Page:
Instead of developing a new diagnostic tool or medical device to treat gastroesophageal reflux disease, a startup is taking advantage of the e-patient movement and establishing a new treatment protocol, a network of physicians and an online patient community to improve treatment and cut down on the overuse of proton pump inhibitors.
RefluxMD wants to be the ultimate resource for educating the one-fifth of the American population that experiences GERD symptoms at least weekly. CEO Bruce Kaechele is working with physicians Tom DeMeester, Para Chandrasoma and Chris Dengler to establish what they’re calling the Pasadena Protocol for acid reflux treatment, which categorizes GERD into four different stages, each with several substages. An online assessment tool would help patients decide whether PPIs are right for them, offer them a library of resources, connect them with similar patients and point them to a specialized physician deemed a “refluxologist,” Kaechele said.
Proton pump inhibitors, a common drug treatment for GERD, account for nearly $14 billion in drug sales annually, according to a 2010 study published in JAMA. Although they’re generally effective in treating GERD symptoms, the U.S. Food and Drug Administration has issued a warning about an increased risk for bone fractures associated with some kinds, and other studies have also tied them to increased risk for pneumonia, C. difficile, and iron and B12 deficiency.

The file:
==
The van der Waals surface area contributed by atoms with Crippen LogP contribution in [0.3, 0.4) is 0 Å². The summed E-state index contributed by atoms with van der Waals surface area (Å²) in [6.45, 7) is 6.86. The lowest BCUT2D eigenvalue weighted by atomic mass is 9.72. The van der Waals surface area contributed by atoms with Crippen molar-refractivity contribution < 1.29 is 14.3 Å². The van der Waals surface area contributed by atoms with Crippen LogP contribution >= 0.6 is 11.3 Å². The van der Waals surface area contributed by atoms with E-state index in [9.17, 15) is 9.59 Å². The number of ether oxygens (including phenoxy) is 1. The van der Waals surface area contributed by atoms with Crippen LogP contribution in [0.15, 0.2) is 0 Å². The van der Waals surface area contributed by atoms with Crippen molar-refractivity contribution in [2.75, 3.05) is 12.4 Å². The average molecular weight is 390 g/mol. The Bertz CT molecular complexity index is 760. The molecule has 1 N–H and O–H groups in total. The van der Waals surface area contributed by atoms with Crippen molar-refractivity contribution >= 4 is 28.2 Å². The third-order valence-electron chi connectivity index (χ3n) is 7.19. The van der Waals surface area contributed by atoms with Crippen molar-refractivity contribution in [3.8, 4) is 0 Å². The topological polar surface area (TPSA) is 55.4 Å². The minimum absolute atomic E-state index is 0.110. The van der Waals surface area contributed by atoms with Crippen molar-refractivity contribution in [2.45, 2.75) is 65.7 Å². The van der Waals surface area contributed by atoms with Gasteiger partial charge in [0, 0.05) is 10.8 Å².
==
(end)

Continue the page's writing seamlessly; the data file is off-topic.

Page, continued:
“There’s research that lots of people on PPIs aren’t actually refluxing, and we believe there’s $4 billion of excessive spending on PPIs,” Kaechele said. “But the biggest issue is the fact that, because they mask the biggest symptoms of GERD, you tend not to make lifestyle changes you should make.”
That can lead to esophageal cancer, Kaechele said (although research hasn’t exactly agreed on that, and the incidence rate of esophageal cancer over the last 20 years has been steady, according to data from the National Cancer Institute [PDF]).
Currently in beta mode, the website should be ready for a quiet release in July, with a full blown launch planned for later, Kaechele said. The San Diego-based startup is currently raising a $500,000 friends and family round and planning for a series A starting next month.
This company is reminiscent of Ageology and Crohnology, two condition-specific Internet healthcare startups MedCity News reported on earlier this year. It’s hard to judge the success of either just yet, but they at least demonstrate a continued entrepreneurial interest in niche e-patient communities.
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